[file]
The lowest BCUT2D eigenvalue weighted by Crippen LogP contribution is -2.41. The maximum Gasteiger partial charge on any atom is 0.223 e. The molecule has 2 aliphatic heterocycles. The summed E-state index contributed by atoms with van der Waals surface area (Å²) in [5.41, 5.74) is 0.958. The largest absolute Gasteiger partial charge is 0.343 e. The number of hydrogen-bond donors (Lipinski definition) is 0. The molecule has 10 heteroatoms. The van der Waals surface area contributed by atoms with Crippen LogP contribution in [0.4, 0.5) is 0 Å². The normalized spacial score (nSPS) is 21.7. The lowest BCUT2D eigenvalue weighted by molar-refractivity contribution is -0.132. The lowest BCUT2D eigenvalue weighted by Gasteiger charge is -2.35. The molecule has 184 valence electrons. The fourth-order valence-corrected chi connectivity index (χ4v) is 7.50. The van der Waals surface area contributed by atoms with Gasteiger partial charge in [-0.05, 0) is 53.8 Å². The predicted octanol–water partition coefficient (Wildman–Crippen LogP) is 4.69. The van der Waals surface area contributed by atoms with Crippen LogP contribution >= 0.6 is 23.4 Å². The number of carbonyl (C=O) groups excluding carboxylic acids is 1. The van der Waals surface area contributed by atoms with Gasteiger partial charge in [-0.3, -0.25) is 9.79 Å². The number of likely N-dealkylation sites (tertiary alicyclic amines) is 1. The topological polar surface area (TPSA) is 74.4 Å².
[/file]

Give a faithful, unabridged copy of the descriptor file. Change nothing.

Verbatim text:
The lowest BCUT2D eigenvalue weighted by Crippen LogP contribution is -2.41. The maximum Gasteiger partial charge on any atom is 0.223 e. The molecule has 2 aliphatic heterocycles. The summed E-state index contributed by atoms with van der Waals surface area (Å²) in [5.41, 5.74) is 0.958. The largest absolute Gasteiger partial charge is 0.343 e. The number of hydrogen-bond donors (Lipinski definition) is 0. The molecule has 10 heteroatoms. The van der Waals surface area contributed by atoms with Crippen LogP contribution in [0.4, 0.5) is 0 Å². The normalized spacial score (nSPS) is 21.7. The lowest BCUT2D eigenvalue weighted by molar-refractivity contribution is -0.132. The lowest BCUT2D eigenvalue weighted by Gasteiger charge is -2.35. The molecule has 184 valence electrons. The fourth-order valence-corrected chi connectivity index (χ4v) is 7.50. The van der Waals surface area contributed by atoms with Gasteiger partial charge in [-0.05, 0) is 53.8 Å². The predicted octanol–water partition coefficient (Wildman–Crippen LogP) is 4.69. The van der Waals surface area contributed by atoms with Crippen LogP contribution >= 0.6 is 23.4 Å². The number of carbonyl (C=O) groups excluding carboxylic acids is 1. The van der Waals surface area contributed by atoms with Gasteiger partial charge in [-0.3, -0.25) is 9.79 Å². The number of likely N-dealkylation sites (tertiary alicyclic amines) is 1. The topological polar surface area (TPSA) is 74.4 Å².